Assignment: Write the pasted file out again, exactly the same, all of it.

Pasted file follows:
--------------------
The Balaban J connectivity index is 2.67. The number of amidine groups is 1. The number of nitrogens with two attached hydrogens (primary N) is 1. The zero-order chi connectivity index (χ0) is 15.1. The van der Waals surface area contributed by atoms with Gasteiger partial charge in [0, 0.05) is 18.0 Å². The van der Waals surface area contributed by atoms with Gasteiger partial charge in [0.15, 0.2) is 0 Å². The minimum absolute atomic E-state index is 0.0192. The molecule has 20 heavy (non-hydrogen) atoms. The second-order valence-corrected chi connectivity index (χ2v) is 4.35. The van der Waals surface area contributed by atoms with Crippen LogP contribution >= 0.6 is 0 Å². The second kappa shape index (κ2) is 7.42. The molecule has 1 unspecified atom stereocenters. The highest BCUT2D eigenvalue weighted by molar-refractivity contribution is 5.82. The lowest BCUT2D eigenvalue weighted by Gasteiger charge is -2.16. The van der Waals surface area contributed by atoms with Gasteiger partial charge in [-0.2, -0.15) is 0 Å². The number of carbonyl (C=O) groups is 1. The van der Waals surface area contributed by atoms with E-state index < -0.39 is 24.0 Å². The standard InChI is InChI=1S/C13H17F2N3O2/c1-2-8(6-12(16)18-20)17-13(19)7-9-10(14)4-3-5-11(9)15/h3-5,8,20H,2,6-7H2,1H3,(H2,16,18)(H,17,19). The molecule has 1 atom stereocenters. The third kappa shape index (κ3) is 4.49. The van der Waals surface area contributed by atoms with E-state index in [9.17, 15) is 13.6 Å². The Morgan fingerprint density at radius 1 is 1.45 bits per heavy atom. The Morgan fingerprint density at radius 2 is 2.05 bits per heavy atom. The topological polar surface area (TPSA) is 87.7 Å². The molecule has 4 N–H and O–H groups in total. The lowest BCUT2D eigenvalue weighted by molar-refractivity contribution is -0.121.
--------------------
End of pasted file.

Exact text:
The Balaban J connectivity index is 2.67. The number of amidine groups is 1. The number of nitrogens with two attached hydrogens (primary N) is 1. The zero-order chi connectivity index (χ0) is 15.1. The van der Waals surface area contributed by atoms with Gasteiger partial charge in [0, 0.05) is 18.0 Å². The van der Waals surface area contributed by atoms with Gasteiger partial charge in [0.15, 0.2) is 0 Å². The minimum absolute atomic E-state index is 0.0192. The molecule has 20 heavy (non-hydrogen) atoms. The second-order valence-corrected chi connectivity index (χ2v) is 4.35. The van der Waals surface area contributed by atoms with Crippen LogP contribution >= 0.6 is 0 Å². The second kappa shape index (κ2) is 7.42. The molecule has 1 unspecified atom stereocenters. The highest BCUT2D eigenvalue weighted by molar-refractivity contribution is 5.82. The lowest BCUT2D eigenvalue weighted by Gasteiger charge is -2.16. The van der Waals surface area contributed by atoms with Gasteiger partial charge in [-0.2, -0.15) is 0 Å². The number of carbonyl (C=O) groups is 1. The van der Waals surface area contributed by atoms with E-state index < -0.39 is 24.0 Å². The standard InChI is InChI=1S/C13H17F2N3O2/c1-2-8(6-12(16)18-20)17-13(19)7-9-10(14)4-3-5-11(9)15/h3-5,8,20H,2,6-7H2,1H3,(H2,16,18)(H,17,19). The molecule has 1 atom stereocenters. The third kappa shape index (κ3) is 4.49. The van der Waals surface area contributed by atoms with E-state index in [9.17, 15) is 13.6 Å². The Morgan fingerprint density at radius 1 is 1.45 bits per heavy atom. The Morgan fingerprint density at radius 2 is 2.05 bits per heavy atom. The topological polar surface area (TPSA) is 87.7 Å². The molecule has 4 N–H and O–H groups in total. The lowest BCUT2D eigenvalue weighted by molar-refractivity contribution is -0.121.